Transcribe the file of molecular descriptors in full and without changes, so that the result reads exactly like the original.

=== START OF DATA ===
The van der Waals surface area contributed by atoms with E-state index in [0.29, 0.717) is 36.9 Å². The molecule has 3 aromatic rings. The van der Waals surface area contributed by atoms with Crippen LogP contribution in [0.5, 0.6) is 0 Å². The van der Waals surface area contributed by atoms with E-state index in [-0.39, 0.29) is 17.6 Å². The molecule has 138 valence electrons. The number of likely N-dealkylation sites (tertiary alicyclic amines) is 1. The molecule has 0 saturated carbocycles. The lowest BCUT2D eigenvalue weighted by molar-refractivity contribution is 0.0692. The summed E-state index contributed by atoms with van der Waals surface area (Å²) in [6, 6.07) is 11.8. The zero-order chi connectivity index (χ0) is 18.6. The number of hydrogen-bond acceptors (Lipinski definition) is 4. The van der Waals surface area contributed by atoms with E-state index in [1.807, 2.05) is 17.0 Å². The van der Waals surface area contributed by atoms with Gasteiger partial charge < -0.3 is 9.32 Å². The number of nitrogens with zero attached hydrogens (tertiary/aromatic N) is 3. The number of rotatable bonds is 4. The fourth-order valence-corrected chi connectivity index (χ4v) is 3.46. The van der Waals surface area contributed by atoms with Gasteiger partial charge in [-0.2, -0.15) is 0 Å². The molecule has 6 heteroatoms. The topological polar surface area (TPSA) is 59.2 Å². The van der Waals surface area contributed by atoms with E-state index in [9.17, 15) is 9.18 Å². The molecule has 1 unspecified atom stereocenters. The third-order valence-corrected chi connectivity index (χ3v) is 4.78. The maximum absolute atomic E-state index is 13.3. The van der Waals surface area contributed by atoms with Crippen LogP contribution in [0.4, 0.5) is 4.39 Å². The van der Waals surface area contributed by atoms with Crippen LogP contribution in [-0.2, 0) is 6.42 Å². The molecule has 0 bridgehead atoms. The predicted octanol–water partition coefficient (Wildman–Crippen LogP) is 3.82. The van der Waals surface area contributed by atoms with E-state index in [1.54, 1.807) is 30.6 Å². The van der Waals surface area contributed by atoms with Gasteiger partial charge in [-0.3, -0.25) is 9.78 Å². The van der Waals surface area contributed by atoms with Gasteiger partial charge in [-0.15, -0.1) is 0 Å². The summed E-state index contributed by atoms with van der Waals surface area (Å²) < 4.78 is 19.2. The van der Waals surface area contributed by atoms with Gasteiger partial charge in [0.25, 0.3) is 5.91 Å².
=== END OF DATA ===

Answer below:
The van der Waals surface area contributed by atoms with E-state index in [0.29, 0.717) is 36.9 Å². The molecule has 3 aromatic rings. The van der Waals surface area contributed by atoms with Crippen LogP contribution in [0.5, 0.6) is 0 Å². The van der Waals surface area contributed by atoms with E-state index in [-0.39, 0.29) is 17.6 Å². The molecule has 138 valence electrons. The number of likely N-dealkylation sites (tertiary alicyclic amines) is 1. The molecule has 0 saturated carbocycles. The lowest BCUT2D eigenvalue weighted by molar-refractivity contribution is 0.0692. The summed E-state index contributed by atoms with van der Waals surface area (Å²) in [6, 6.07) is 11.8. The zero-order chi connectivity index (χ0) is 18.6. The number of hydrogen-bond acceptors (Lipinski definition) is 4. The van der Waals surface area contributed by atoms with E-state index in [1.807, 2.05) is 17.0 Å². The van der Waals surface area contributed by atoms with Gasteiger partial charge < -0.3 is 9.32 Å². The number of nitrogens with zero attached hydrogens (tertiary/aromatic N) is 3. The number of rotatable bonds is 4. The fourth-order valence-corrected chi connectivity index (χ4v) is 3.46. The van der Waals surface area contributed by atoms with Gasteiger partial charge in [-0.2, -0.15) is 0 Å². The molecule has 6 heteroatoms. The topological polar surface area (TPSA) is 59.2 Å². The van der Waals surface area contributed by atoms with E-state index in [9.17, 15) is 9.18 Å². The molecule has 1 unspecified atom stereocenters. The third-order valence-corrected chi connectivity index (χ3v) is 4.78. The maximum absolute atomic E-state index is 13.3. The van der Waals surface area contributed by atoms with Crippen LogP contribution in [0.4, 0.5) is 4.39 Å². The van der Waals surface area contributed by atoms with Crippen LogP contribution in [-0.2, 0) is 6.42 Å². The molecule has 0 bridgehead atoms. The predicted octanol–water partition coefficient (Wildman–Crippen LogP) is 3.82. The van der Waals surface area contributed by atoms with E-state index in [1.54, 1.807) is 30.6 Å². The van der Waals surface area contributed by atoms with Gasteiger partial charge in [-0.3, -0.25) is 9.78 Å². The van der Waals surface area contributed by atoms with Gasteiger partial charge in [-0.15, -0.1) is 0 Å². The summed E-state index contributed by atoms with van der Waals surface area (Å²) < 4.78 is 19.2. The van der Waals surface area contributed by atoms with Gasteiger partial charge in [0.25, 0.3) is 5.91 Å².